The size of the limiting means is preferably fixed so that when the inward motion of the plunger is stopped the space between the inner end of compressible end piece 15 and the inner end of the cylindrical body 10 is such that the amount of anticoagulant solution contained in that space, and in the free space within tip 16, connector 18 and hypodermic needle 19, is the proper amount to be mixed with the blood sample desired. Preferably, this amount of anticoagulant solution is between about 0.01 and 1.0 milliliters, more preferably between about 0.25 and 0.5 milliliters, for every five milliliters of blood sample desired. Most preferably the amount of anticoagulant left in the syringe is from about 0.3 to 0.4 milliliter per five milliliters of blood sample to be taken.
Compressible end piece 15 is designed to minimize the amount of friction between it and the inner surface of the cylindrical syringe body 10, while at the same time insuring that no air or other material is allowed to seep by the edges of the piston and thus contaminate the sample. As shown, the compressible end piece bears two ridges 15' which engage the inner surface of the cylindrical body. The end piece may have as few as one or as many as desired of such ridges, provided that the aforementioned functions are served. In the preferred embodiment the compressible end piece 15 is made out of compressible material having a low coefficient of friction with the material which makes up the inside of the syringe body. Silicone rubbers are most preferred, but other elastomeric materials such as natural or synthetic rubber, such as neoprene rubber, and other compressible plastics, such as polyvinyl chlorides, urethanes, polyesters, etc., known in the art, are suitable.
In fashioning plastic syringes, it has been the practice to mold the cylindrical syringe barrel with a slight taper, i.e. with the walls of the barrel converging slightly toward the end of the barrel bearing the hypodermic needle. This is normally done because in injection molding the barrel with polyethylene or other plastic it is necessary to have such a taper in order to facilitate the removal of the syringe barrel from the mold. However, in accordance with the present invention, it has been found that a substantial improvement results in the operation of the syringe which results from avoiding the taper present in previous plastic syringes. Because of the constant cross-sectional area of the cylinder encountered as the compressible end piece 15 is drawn through the barrel, the amount of compression exerted on the compressible end piece remains constant. In turn, the frictional force exerted on the end piece as it passes over the barrel walls, which depends to some degree on the force exerted on those walls because of the compression of the end piece, tends also to remain constant throughout the movement of the piston. By contrast, previously known tapered plastic syringes start the piston or plunger withdrawal with the compressible end piece at the narrowest part of the neck, with compression and thus frictional forces at a maximum. The compression decreases as the piston is withdrawn in these tapered syringes, but the compression must be sufficient to avoid leakage throughout the working area of the syringe. As can easily be seen, since the compression has to be sufficient at the end of the withdrawal stroke to maintain a seal, the compression, and thus the frictional resistance to movement, is highest at the start of the withdrawal of the sample and can be far higher than the minimum amount necessary to form an adequate seal. This is precisely the opposite from the conditions desired in drawing arterial blood samples, since difficulty in withdrawing the samples can easily result in traumatization or collapse of the artery. Ideally, the arterial blood pressure should be sufficient to force the blood into the syringe, in order to avoid any need for manual withdrawal of the piston with the attendant danger of collapsing the artery.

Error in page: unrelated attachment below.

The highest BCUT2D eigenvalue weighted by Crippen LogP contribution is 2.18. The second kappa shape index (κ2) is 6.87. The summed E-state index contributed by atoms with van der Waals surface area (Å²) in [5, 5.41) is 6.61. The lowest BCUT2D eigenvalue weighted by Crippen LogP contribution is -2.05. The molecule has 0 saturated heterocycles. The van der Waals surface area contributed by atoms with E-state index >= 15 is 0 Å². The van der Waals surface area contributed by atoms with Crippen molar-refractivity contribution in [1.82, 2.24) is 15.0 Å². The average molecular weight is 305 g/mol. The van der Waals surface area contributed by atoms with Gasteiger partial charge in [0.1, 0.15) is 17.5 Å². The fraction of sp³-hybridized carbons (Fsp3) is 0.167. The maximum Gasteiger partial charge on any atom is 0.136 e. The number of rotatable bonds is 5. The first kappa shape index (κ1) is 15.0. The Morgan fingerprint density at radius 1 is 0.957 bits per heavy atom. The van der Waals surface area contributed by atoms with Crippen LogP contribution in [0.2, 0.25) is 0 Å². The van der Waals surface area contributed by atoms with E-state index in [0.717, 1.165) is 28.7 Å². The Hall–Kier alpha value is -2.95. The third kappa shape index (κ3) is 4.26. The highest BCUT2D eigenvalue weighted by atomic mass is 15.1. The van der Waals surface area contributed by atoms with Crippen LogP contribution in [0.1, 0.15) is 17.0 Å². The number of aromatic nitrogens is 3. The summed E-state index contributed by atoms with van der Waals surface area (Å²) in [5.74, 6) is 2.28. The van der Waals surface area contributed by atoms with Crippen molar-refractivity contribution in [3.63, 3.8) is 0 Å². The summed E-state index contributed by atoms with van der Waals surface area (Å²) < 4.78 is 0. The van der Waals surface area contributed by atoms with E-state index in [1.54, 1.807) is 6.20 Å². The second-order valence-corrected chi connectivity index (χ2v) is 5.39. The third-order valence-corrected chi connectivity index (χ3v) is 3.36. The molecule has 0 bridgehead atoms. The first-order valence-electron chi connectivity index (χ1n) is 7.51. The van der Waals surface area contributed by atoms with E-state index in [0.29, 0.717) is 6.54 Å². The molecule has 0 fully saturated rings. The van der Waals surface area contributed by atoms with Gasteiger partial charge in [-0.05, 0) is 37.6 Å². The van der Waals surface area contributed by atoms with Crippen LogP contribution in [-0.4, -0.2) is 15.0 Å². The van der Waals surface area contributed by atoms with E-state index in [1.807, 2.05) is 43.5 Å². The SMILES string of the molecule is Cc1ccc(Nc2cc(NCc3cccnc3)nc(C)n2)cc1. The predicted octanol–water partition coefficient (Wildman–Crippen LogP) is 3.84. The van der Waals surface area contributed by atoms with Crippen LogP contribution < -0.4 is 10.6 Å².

In the present invention, compression is not maximized at the point where the sample withdrawal begins. Rather, the diameter of the working area of the barrel and the size, shape and composition of the compressible end piece can be designed so that the minimal compression necessary to get an effective seal is exerted on the compressible end piece, and this minimal compression will be the same throughout the working area. Thus, the blood pressure does not have to overcome the greatest frictional resistance to start the movement of the plunger and work against unnecessarily higher friction than necessary to keep it moving. Rather, the blood pressure need only overcome the standing and sliding frictional forces caused by the minimal compression needed for an adequate seal. Moreover, if the arterial blood pressure is not sufficient to force the piston back, and the piston therefore has to be withdrawn manually, the present invention is still beneficial, since the uniform force required to withdraw the piston promotes easy regulation of the withdrawal rate and resulting avoidance of trauma to the artery by abrupt and uneven withdrawal of fluid.